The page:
I thoroughly enjoyed Mishima's Sword and found it to be both immensely engaging and readable. Ross' tale isn't told in a strictly linear fashion; the narrative consists of a collection of connected thoughts, musings, and diversions. While it is not always clear how a particular digression or tangent is relevant to the work as a whole, they are always interesting. Sometimes the only clue is to be found in the end notes which. I would recommend reading these anyway because they contain important and often fascinating information. While it is not necessary to enjoy Mishima's Sword, I was glad that I had previously read one of Mishima's biographies (Mishima: A Biography by John Nathan) as it helped to put the parts of the book dealing with Mishima into better context and perspective. At times, Mishima's Sword almost seems to read like a novel. While this makes the work approachable, to some extent it also occasionally feels as though the facts are being embellished. But overall I found Mishima's Sword to be very interesting and learned quite a bit while reading it.

Experiments in Manga ( )
  PhoenixTerran | Aug 12, 2011 |
Man, I've started and erased absolute essays on this book. I don't want to write a novel about a novel...but I probably could. One of poor colleagues saw me reading this book and asked, "What's it about?" Fifteen minutes later he was able to escape.

Short of it: Yukio Mishima was a world-renowned Japanese author and playwright. He wrote over forty novels, many essays and short stories, and about a dozen plays. He was obsessed with masculinity: not only his perfection of his physical body (he was an obsessive weight-lifter, tanner, and never looked less than pristine), but the qualities of the samurai: union of pen and sword. He felt that the masculine qualities of Japanese culture had been hidden after World War II, in lieu of more feminine traditions, such as flower arranging. He contends that this was done on purpose: to promote post-war Japan as a peaceful, feminized society. He forms a private army in order to reinstate the values of the samurai. In a dramatic plea to get his point across, he imprisoned a Japanese general and committed seppuku in the process of trying to overthrow the government.

See, writing that out seems so small and trite. This guy can WRITE. I know a wee bit about him from Paul Schrader's movie about his life, Mishima: A Life in Four Chapters. (One of my favorite movies. The score is by Philip Glass and the executive producers are George Lucas and Francis Ford Coppola.) But the author of this book (back to the review...) wanted to learn more about his life.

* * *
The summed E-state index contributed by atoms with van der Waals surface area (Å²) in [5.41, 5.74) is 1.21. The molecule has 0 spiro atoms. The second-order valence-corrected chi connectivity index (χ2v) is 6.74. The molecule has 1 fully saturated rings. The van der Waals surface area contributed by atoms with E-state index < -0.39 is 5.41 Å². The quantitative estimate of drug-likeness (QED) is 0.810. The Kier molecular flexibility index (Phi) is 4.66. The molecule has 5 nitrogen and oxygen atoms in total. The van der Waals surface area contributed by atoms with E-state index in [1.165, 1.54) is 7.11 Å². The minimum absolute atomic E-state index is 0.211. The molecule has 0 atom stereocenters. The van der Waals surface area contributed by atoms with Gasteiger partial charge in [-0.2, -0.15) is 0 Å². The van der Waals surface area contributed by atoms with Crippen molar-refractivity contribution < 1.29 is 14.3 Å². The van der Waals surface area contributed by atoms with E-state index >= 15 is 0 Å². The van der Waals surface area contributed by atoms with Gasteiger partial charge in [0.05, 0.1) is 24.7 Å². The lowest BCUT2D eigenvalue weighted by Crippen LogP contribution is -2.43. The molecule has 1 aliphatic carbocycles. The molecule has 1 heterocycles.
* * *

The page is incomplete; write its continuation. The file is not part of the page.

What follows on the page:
This book is about Christopher Ross's search for the sword that Yukio Mishima used to commit seppuku. This book is well-written and a fascinating read. It is the perfect mix of history, personal introspection, history of sword making in Japan, Ross's personal journey, and excerpts from Mishima's writings. There are some parts that I thought dragged (at one point, Ross goes back to England for a while and does things completely unrelated to Mishima...and I don't care!), but for the most part, it's a good read. I'd highly recommend this book to anyone who has read and enjoyed one of his novels (try the Sea of Fertility tetraology...The Temple of the Golden Pavilion is incredible). I will probably read another of his books, armed with this new knowledge of Mishima's life. I really dig books that teach me something.

I am now going to shut up, even though I really want to go on and on about him. Excellent book, fascinating person, hooray. Done! ( )
2 vote anterastilis | Feb 24, 2009 |
Showing 1-5 of 7 (next | show all)
no reviews | add a review
You must log in to edit Common Knowledge data.
For more help see the Common Knowledge help page.
Series (with order)
Canonical title
Original title
Alternative titles
Original publication date
Important places
Important events
Related movies
Awards and honors
First words
Last words
Disambiguation notice
Publisher's editors
Publisher series
Original language

References to this work on external resources.

Wikipedia in English (1)

Book description
Haiku summary

Amazon.com Product Description (ISBN 0306815680, Paperback)

On November 25, 1970, the world renowned Japanese writer Yukio Mishima committed seppuku with his own antique sword. Mishima’s spectacular suicide has been called many things: a hankering for heroism; a beautiful, perverse drama; a political protest against Japan’s emasculated postwar constitution; the epitaph of a mad genius. Part travelogue, part biography, and part philosophical treatise, Mishima’s Sword is the story of Christopher Ross’s journey to find a sword and maybe an understanding of Mishima’s country. The cold trail the author follows inspires a tale of the most engaging-and occasionally bizarre-sort, with glimpses of the real Japan that is not seen by tourists, with digressions on, among other things, bushido and socks, mutineers and Noh ghosts, nosebleeds and metallurgy-and even how to dress for suicide.

(retrieved from Amazon Thu, 12 Mar 2015 18:13:23 -0400)

(see all 2 descriptions)

Like his best-selling 'Tunnel Visions', Christopher Ross blends travel writing, meditation and philosophical enquiry to create a mesmeric account of modern Japan, and the peculiar death that haunts it to this day.

Quick Links

Swap Ebooks Audio
5 wanted1 pay

Popular covers


Average: (3.5)
2 4
2.5 1
3 5
3.5 3
4 8
4.5 1
5 3

Is this you?

Become a LibraryThing Author.


You are using the new servers! | About | Privacy/Terms | Help/FAQs | Blog | Store | APIs | TinyCat | Legacy Libraries | Early Reviewers | Common Knowledge | 116,980,277 books! | Top bar: Always visible